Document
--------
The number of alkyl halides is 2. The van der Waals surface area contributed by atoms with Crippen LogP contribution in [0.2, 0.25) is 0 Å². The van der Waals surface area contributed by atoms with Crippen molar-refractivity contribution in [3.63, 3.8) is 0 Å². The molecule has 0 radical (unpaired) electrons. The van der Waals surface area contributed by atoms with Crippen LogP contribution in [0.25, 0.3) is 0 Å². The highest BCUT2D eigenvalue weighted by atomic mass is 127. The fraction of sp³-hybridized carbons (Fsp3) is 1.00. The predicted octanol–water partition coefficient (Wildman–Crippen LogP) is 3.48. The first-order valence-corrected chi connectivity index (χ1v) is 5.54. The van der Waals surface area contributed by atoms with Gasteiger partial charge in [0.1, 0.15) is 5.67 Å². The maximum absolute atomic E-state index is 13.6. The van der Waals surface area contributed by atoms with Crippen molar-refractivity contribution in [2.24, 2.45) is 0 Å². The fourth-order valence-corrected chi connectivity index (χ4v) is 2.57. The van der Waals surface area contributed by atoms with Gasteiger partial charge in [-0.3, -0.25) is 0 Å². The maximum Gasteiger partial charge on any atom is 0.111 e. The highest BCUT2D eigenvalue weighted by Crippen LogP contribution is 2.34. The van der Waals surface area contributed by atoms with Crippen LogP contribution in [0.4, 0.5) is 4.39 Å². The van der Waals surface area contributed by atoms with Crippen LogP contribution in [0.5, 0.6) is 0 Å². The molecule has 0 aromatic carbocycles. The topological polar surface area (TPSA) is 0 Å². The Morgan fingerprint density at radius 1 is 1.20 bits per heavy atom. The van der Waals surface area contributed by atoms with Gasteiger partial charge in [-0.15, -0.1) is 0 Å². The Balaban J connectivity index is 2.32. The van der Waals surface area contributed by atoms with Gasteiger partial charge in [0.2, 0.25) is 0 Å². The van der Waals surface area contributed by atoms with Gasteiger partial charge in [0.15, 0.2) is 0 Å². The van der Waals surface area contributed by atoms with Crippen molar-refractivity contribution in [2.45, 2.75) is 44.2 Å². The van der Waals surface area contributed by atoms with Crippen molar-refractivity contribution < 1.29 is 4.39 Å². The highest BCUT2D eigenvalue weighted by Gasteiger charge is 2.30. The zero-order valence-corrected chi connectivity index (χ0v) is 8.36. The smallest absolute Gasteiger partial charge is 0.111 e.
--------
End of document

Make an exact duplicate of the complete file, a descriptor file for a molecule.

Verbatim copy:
The number of alkyl halides is 2. The van der Waals surface area contributed by atoms with Crippen LogP contribution in [0.2, 0.25) is 0 Å². The van der Waals surface area contributed by atoms with Crippen molar-refractivity contribution in [3.63, 3.8) is 0 Å². The molecule has 0 radical (unpaired) electrons. The van der Waals surface area contributed by atoms with Crippen LogP contribution in [0.25, 0.3) is 0 Å². The highest BCUT2D eigenvalue weighted by atomic mass is 127. The fraction of sp³-hybridized carbons (Fsp3) is 1.00. The predicted octanol–water partition coefficient (Wildman–Crippen LogP) is 3.48. The first-order valence-corrected chi connectivity index (χ1v) is 5.54. The van der Waals surface area contributed by atoms with Gasteiger partial charge in [0.1, 0.15) is 5.67 Å². The maximum absolute atomic E-state index is 13.6. The van der Waals surface area contributed by atoms with Crippen molar-refractivity contribution in [2.24, 2.45) is 0 Å². The fourth-order valence-corrected chi connectivity index (χ4v) is 2.57. The van der Waals surface area contributed by atoms with Gasteiger partial charge in [-0.3, -0.25) is 0 Å². The maximum Gasteiger partial charge on any atom is 0.111 e. The highest BCUT2D eigenvalue weighted by Crippen LogP contribution is 2.34. The van der Waals surface area contributed by atoms with Crippen LogP contribution in [0.4, 0.5) is 4.39 Å². The van der Waals surface area contributed by atoms with Crippen LogP contribution in [0.5, 0.6) is 0 Å². The molecule has 0 aromatic carbocycles. The topological polar surface area (TPSA) is 0 Å². The Morgan fingerprint density at radius 1 is 1.20 bits per heavy atom. The van der Waals surface area contributed by atoms with Gasteiger partial charge in [-0.15, -0.1) is 0 Å². The Balaban J connectivity index is 2.32. The van der Waals surface area contributed by atoms with Gasteiger partial charge in [0.2, 0.25) is 0 Å². The van der Waals surface area contributed by atoms with Gasteiger partial charge in [0.15, 0.2) is 0 Å². The van der Waals surface area contributed by atoms with Crippen molar-refractivity contribution in [2.45, 2.75) is 44.2 Å². The van der Waals surface area contributed by atoms with Crippen molar-refractivity contribution < 1.29 is 4.39 Å². The highest BCUT2D eigenvalue weighted by Gasteiger charge is 2.30. The zero-order valence-corrected chi connectivity index (χ0v) is 8.36. The smallest absolute Gasteiger partial charge is 0.111 e.